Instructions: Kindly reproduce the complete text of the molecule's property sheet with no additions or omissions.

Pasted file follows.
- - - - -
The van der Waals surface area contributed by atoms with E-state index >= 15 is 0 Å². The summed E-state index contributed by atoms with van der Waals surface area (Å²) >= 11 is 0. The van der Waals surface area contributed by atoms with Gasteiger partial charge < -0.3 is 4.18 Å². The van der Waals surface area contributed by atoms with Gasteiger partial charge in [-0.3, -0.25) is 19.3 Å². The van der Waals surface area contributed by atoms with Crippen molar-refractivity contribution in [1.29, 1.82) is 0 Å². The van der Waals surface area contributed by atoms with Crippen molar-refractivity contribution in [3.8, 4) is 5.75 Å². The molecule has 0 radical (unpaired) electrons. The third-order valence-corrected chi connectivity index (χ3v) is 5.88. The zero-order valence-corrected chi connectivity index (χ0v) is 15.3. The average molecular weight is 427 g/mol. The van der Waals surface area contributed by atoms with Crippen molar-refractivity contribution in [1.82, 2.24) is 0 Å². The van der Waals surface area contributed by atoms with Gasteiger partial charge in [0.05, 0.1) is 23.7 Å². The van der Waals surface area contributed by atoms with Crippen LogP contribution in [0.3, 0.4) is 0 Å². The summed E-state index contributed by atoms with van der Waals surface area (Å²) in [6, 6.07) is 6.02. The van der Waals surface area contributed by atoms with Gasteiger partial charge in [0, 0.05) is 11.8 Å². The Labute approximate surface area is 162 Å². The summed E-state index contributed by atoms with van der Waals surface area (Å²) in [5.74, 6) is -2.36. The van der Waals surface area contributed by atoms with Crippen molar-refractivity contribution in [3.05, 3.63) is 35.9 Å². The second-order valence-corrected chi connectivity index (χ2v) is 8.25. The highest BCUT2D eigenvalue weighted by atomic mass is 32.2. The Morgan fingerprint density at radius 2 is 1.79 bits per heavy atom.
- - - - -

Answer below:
The van der Waals surface area contributed by atoms with E-state index >= 15 is 0 Å². The summed E-state index contributed by atoms with van der Waals surface area (Å²) >= 11 is 0. The van der Waals surface area contributed by atoms with Gasteiger partial charge < -0.3 is 4.18 Å². The van der Waals surface area contributed by atoms with Gasteiger partial charge in [-0.3, -0.25) is 19.3 Å². The van der Waals surface area contributed by atoms with Crippen molar-refractivity contribution in [1.29, 1.82) is 0 Å². The van der Waals surface area contributed by atoms with Crippen molar-refractivity contribution in [3.8, 4) is 5.75 Å². The molecule has 0 radical (unpaired) electrons. The third-order valence-corrected chi connectivity index (χ3v) is 5.88. The zero-order valence-corrected chi connectivity index (χ0v) is 15.3. The average molecular weight is 427 g/mol. The van der Waals surface area contributed by atoms with Crippen molar-refractivity contribution in [1.82, 2.24) is 0 Å². The van der Waals surface area contributed by atoms with Gasteiger partial charge in [0.05, 0.1) is 23.7 Å². The van der Waals surface area contributed by atoms with Crippen LogP contribution in [0.3, 0.4) is 0 Å². The summed E-state index contributed by atoms with van der Waals surface area (Å²) in [6, 6.07) is 6.02. The van der Waals surface area contributed by atoms with Gasteiger partial charge in [0, 0.05) is 11.8 Å². The Labute approximate surface area is 162 Å². The summed E-state index contributed by atoms with van der Waals surface area (Å²) in [5.74, 6) is -2.36. The van der Waals surface area contributed by atoms with Crippen molar-refractivity contribution in [3.05, 3.63) is 35.9 Å². The second-order valence-corrected chi connectivity index (χ2v) is 8.25. The highest BCUT2D eigenvalue weighted by atomic mass is 32.2. The Morgan fingerprint density at radius 2 is 1.79 bits per heavy atom.